- HEADLINES [click on headline to view story]:
Mott’s CD review
Book Review: Thailand - A Traveller’s Companion
by Lang Reid
Books have brought out their third edition of Thailand - A Traveller’s
Companion (ISBN 981-4155-39-X). The original was published in 1994, and the
current large format being introduced in 2000, and the successive years have
seen new editions with annual reprints.
The hardcover book opens with some wonderfully evocative
black and white prints of Bangkok in the late 1890’s and then into a very
comprehensive page of contents, including Nature, History, Arts and Traditions,
Architecture and Thailand as seen by painters and writers. The sections then go
into geographical regions covering Bangkok, the South, the North-east, the
Central Plains, and the North. At the back of the book there is an extensive
directory, list of illustrations and an index.
Within the first 15 pages you are within a treasure trove of
information, presented both in words and pictures, and sparking an interest
even in people who profess none at all about some of the subjects. Even I found
that the section on orchids quite compelling, and being given the origin of the
Cattleya produced some new historical facts to digest.
In the following section covering the people of Siam, it was
a trifle sad to read, “Thailand is a mosaic of peoples and cultures, and yet
it has never suffered any serious racial conflict. This may be due to the fact
that the central Thai have ruled more by consensus than by force.” This
obviously does not relate to the present day situation in the South, or to
Central regional powers! Thumbnail sketches are given of the races that make up
today’s polyglot Thailand, including the Tai, the Chinese, the Laos, the
Khmers, the Shans, the Muslims, the Mons and the separate hill tribes which are
the newcomers. There is obviously no such person as a “pure” Thai!
The following section on History has a running world
calendar beside the Thai items, to put everything into perspective, and ranges
from pre-history right up to 2004 and the populist policies of the Thaksin
government and the New Social Order.
With the burgeoning popularity of the Tom Yum Goong movie
about stolen elephants, there is a page devoted to the pachyderms, with even
more snippets of information.
The geographical sections are also packed with information,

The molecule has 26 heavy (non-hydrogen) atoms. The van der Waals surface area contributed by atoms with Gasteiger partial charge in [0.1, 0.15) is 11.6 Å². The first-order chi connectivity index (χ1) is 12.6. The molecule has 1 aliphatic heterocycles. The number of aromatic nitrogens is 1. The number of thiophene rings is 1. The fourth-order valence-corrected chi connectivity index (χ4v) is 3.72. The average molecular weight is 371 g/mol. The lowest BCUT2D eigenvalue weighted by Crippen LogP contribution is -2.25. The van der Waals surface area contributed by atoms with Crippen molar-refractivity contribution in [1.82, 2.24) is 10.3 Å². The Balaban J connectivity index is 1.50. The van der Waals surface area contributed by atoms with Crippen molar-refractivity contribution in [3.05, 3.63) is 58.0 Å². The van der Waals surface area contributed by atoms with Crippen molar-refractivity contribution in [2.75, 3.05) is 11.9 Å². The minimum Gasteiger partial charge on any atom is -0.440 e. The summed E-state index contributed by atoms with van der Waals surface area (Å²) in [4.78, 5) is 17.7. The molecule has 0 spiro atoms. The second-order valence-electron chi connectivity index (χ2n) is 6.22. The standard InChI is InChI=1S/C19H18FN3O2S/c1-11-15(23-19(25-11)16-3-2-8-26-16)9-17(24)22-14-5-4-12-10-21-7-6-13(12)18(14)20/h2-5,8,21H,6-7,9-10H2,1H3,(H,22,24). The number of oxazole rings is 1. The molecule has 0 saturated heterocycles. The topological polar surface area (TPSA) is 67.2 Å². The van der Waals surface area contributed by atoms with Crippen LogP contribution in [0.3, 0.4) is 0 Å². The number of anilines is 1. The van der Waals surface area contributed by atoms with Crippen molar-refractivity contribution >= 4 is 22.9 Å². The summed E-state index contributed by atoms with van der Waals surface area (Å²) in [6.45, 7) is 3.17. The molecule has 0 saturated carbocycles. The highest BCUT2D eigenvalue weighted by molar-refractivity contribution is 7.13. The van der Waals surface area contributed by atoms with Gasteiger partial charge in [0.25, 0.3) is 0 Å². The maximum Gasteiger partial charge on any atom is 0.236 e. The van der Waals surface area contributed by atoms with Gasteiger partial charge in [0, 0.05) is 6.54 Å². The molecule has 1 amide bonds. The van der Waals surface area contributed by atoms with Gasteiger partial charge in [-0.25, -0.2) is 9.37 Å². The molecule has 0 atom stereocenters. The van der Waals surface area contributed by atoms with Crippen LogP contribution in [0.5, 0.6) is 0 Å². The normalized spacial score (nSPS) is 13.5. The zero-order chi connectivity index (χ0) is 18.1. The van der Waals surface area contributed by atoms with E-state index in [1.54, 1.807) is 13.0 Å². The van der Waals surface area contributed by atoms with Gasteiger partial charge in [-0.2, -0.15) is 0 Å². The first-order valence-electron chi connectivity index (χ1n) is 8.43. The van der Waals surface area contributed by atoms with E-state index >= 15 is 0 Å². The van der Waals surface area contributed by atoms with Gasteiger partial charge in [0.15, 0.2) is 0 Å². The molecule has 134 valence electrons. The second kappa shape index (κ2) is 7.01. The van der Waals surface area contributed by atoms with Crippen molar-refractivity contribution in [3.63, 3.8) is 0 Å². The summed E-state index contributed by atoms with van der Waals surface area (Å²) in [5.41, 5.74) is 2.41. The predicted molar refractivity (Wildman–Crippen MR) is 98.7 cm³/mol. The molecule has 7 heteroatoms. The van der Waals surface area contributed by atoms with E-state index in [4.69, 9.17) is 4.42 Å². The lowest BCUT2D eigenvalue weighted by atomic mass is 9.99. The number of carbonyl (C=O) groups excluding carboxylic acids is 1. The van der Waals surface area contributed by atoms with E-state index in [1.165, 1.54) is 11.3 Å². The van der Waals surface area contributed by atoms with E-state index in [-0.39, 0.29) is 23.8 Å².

photographs and illustrations, both old and new, and it would be impossible for
anyone to read this book and not learn something new about this country, its
traditions and its history. With the comprehensive index, it is an ideal
At B. 895, this publication really is a bargain, but of
course the costs have been offset by the incorporation of advertisers. However,
these are all high class establishments and the advertising is not intrusive.
A beautiful book to present to someone who has just arrived, or to have as a
coffee table item for visitors to browse. The list of those involved is
extensive, with the heavyweights in the literary business, such as William
Warren and Luca Invernizzi Tettoni at the top of the listing. This latest
edition has additional material from Philip Cornwel-Smith, another long term
expatriate writer in Thailand.
Mott's CD Reviews: Jethro Tull Aqualung
by Mott the Dog
Re-chewed by Ella Crew
5 Stars *****
Three facts about Jethro Tull: One, Jethro Tull is not the
name of a member of the band, it is the name of the band. The chap that is
always pictured leading the band is actually called Ian Anderson, who is still
leading the band today in 2005 (in-between his main occupation now as a salmon
farmer!). He is the rather odd looking chap usually pictured standing on one
leg, wearing a rather shabby, ill fitting rain coat whilst playing the flute.
Number Two fact is that although Jethro Tull’s line up has
been extremely mercurial, they have only ever had three lead guitarists. The
first was the brilliant blues guitarist Mick Abrahams, who left after the first
album, “This Was” (1968), to form his own band Blodwyn Pig, who were to
have their moment in the spotlight in the early seventies. The next guitarist
lasted only for a month before deciding that Jethro Tull’s take on the blues
was not quite him and moving back to his old mates, and forming Black Sabbath -